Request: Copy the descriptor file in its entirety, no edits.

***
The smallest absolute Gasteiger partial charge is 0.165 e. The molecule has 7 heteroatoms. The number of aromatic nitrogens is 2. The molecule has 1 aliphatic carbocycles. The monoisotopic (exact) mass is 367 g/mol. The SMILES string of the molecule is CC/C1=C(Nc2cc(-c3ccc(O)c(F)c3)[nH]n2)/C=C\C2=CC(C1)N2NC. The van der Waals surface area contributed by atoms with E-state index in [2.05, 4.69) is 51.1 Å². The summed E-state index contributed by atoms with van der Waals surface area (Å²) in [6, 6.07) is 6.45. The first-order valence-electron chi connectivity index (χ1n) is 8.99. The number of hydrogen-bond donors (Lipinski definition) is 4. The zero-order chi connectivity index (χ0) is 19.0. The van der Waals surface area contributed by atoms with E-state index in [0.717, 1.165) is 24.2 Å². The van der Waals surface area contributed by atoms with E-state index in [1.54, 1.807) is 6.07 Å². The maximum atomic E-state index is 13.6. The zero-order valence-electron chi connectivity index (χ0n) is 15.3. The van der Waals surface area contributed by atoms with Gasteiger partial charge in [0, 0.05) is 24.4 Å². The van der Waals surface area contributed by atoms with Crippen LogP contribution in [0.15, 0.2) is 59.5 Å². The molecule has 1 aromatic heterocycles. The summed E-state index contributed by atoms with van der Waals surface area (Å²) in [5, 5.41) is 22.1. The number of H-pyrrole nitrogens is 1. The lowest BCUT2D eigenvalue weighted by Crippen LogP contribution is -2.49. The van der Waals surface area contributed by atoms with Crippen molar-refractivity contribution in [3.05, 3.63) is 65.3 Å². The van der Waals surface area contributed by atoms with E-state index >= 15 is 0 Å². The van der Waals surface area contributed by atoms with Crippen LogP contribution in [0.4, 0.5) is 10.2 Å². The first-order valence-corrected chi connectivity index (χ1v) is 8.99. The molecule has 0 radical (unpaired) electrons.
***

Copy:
The smallest absolute Gasteiger partial charge is 0.165 e. The molecule has 7 heteroatoms. The number of aromatic nitrogens is 2. The molecule has 1 aliphatic carbocycles. The monoisotopic (exact) mass is 367 g/mol. The SMILES string of the molecule is CC/C1=C(Nc2cc(-c3ccc(O)c(F)c3)[nH]n2)/C=C\C2=CC(C1)N2NC. The van der Waals surface area contributed by atoms with E-state index in [2.05, 4.69) is 51.1 Å². The summed E-state index contributed by atoms with van der Waals surface area (Å²) in [6, 6.07) is 6.45. The first-order valence-electron chi connectivity index (χ1n) is 8.99. The number of hydrogen-bond donors (Lipinski definition) is 4. The zero-order chi connectivity index (χ0) is 19.0. The van der Waals surface area contributed by atoms with E-state index in [0.717, 1.165) is 24.2 Å². The van der Waals surface area contributed by atoms with E-state index in [1.54, 1.807) is 6.07 Å². The maximum atomic E-state index is 13.6. The zero-order valence-electron chi connectivity index (χ0n) is 15.3. The van der Waals surface area contributed by atoms with Gasteiger partial charge in [0, 0.05) is 24.4 Å². The van der Waals surface area contributed by atoms with Crippen LogP contribution in [0.15, 0.2) is 59.5 Å². The molecule has 1 aromatic heterocycles. The summed E-state index contributed by atoms with van der Waals surface area (Å²) in [5, 5.41) is 22.1. The number of H-pyrrole nitrogens is 1. The lowest BCUT2D eigenvalue weighted by Crippen LogP contribution is -2.49. The van der Waals surface area contributed by atoms with Crippen molar-refractivity contribution in [3.05, 3.63) is 65.3 Å². The van der Waals surface area contributed by atoms with E-state index >= 15 is 0 Å². The van der Waals surface area contributed by atoms with Crippen LogP contribution in [0.4, 0.5) is 10.2 Å². The first-order valence-corrected chi connectivity index (χ1v) is 8.99. The molecule has 0 radical (unpaired) electrons.